The latest Sunsuper Australian Job Index has today revealed that job opportunities within the finance and insurance services sector were up 10% in the first quarter of 2019, continuing their recovery after Royal Commission related weakness.

The Q1 2019 Sunsuper Australian Job Index report also found that the contingent job market fell 5.2% in the last year, while permanent job opportunities grew 2.6%.

The Sunsuper Australian Job Index is the first and only Australian jobs report to split data between permanent and contingent (i.e. temporary, fixed term contract and casual) job vacancies.

While the job market had clearly softened over the last quarter and year, demand is still at a historically high level.

The rise in demand for community and personal service workers was the stand out occupational group last year, but even that sector fell 7.7% last quarter. Other industries to perform well at the start of 2019 include professional services (up 9.5%), mining (up 7.4%) and, manufacturing and distribution (up 11.3%).

The sector to suffer the weakest quarter, and indeed last twelve months, was retail and wholesale. The 4.4% fall in the March quarter was less than the prior two, but contributes to an overall fall of 20.6% year-on-year.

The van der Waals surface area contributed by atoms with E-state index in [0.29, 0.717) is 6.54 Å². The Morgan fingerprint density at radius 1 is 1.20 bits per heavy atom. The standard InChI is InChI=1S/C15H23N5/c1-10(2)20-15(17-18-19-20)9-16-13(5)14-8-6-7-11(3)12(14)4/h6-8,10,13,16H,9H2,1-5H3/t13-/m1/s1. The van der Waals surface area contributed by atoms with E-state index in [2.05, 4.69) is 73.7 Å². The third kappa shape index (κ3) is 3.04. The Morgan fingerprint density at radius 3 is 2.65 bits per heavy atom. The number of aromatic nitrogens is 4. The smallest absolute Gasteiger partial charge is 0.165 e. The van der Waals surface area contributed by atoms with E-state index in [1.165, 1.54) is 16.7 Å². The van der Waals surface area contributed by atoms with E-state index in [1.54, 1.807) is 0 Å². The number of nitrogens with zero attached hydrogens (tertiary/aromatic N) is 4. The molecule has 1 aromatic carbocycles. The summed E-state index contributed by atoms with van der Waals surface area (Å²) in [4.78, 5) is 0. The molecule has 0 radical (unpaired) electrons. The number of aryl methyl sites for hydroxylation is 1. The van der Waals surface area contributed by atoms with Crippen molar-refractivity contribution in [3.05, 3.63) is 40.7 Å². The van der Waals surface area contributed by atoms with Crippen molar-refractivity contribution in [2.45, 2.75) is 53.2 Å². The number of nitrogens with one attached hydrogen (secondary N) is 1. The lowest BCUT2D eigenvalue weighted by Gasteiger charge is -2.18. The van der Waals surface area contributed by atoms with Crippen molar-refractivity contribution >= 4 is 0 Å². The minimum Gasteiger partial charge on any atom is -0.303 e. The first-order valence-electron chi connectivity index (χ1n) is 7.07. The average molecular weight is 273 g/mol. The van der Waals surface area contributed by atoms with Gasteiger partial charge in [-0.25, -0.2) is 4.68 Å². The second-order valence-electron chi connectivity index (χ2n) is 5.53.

It was a surprisingly subdued quarter for healthcare and social assistance with vacancies drifting 1.9% against the backdrop of a 20.9% increase since last March.

Western Australia produced a very strong result, with permanent job opportunities jumping by 7.1% alongside a 7.8% rise in contingent job vacancies. The catalyst, no doubt, is the resurgent mining sector where producers are capitalising on strong commodity prices and hiring has picked up directly and indirectly.

Things are less rosy in the other big mining state – Queensland. Contingent and permanent job opportunities contracted by 1.9% and 2.5% respectively.

Victoria also fell (2.2% permanent, 2% contingent) but it has to be remembered that the Victorian employment market has been red hot, so this is a relatively modest decline from an exceptionally high base.

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